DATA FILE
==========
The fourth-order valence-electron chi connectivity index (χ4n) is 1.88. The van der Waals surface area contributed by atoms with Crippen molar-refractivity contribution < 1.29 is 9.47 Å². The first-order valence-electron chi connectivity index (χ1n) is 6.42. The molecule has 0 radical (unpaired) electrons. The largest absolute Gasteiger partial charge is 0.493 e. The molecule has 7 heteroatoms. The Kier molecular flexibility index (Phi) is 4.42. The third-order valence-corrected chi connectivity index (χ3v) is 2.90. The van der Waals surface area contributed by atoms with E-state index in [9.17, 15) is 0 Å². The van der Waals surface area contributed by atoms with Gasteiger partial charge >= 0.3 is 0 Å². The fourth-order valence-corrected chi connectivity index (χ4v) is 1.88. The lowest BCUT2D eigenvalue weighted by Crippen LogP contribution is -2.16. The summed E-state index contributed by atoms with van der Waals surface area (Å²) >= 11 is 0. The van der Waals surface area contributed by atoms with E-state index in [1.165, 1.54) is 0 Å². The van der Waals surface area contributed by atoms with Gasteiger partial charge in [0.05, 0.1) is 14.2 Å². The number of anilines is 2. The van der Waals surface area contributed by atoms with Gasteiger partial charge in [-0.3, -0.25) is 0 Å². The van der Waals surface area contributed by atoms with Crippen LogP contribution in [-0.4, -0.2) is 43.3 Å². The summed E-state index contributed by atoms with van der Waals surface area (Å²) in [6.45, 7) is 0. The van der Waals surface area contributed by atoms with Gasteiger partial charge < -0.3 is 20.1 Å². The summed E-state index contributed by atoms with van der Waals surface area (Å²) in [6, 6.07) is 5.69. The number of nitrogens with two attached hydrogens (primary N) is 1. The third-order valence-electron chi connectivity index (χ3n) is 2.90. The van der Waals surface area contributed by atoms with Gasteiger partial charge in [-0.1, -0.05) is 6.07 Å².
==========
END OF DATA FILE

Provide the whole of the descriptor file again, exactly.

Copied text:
The fourth-order valence-electron chi connectivity index (χ4n) is 1.88. The van der Waals surface area contributed by atoms with Crippen molar-refractivity contribution < 1.29 is 9.47 Å². The first-order valence-electron chi connectivity index (χ1n) is 6.42. The molecule has 0 radical (unpaired) electrons. The largest absolute Gasteiger partial charge is 0.493 e. The molecule has 7 heteroatoms. The Kier molecular flexibility index (Phi) is 4.42. The third-order valence-corrected chi connectivity index (χ3v) is 2.90. The van der Waals surface area contributed by atoms with E-state index in [9.17, 15) is 0 Å². The van der Waals surface area contributed by atoms with Gasteiger partial charge >= 0.3 is 0 Å². The fourth-order valence-corrected chi connectivity index (χ4v) is 1.88. The lowest BCUT2D eigenvalue weighted by Crippen LogP contribution is -2.16. The summed E-state index contributed by atoms with van der Waals surface area (Å²) >= 11 is 0. The van der Waals surface area contributed by atoms with E-state index in [1.165, 1.54) is 0 Å². The van der Waals surface area contributed by atoms with Gasteiger partial charge in [0.05, 0.1) is 14.2 Å². The number of anilines is 2. The van der Waals surface area contributed by atoms with Gasteiger partial charge in [-0.3, -0.25) is 0 Å². The van der Waals surface area contributed by atoms with Crippen LogP contribution in [-0.4, -0.2) is 43.3 Å². The summed E-state index contributed by atoms with van der Waals surface area (Å²) in [6.45, 7) is 0. The van der Waals surface area contributed by atoms with Gasteiger partial charge < -0.3 is 20.1 Å². The summed E-state index contributed by atoms with van der Waals surface area (Å²) in [6, 6.07) is 5.69. The number of nitrogens with two attached hydrogens (primary N) is 1. The third-order valence-electron chi connectivity index (χ3n) is 2.90. The van der Waals surface area contributed by atoms with Gasteiger partial charge in [-0.1, -0.05) is 6.07 Å².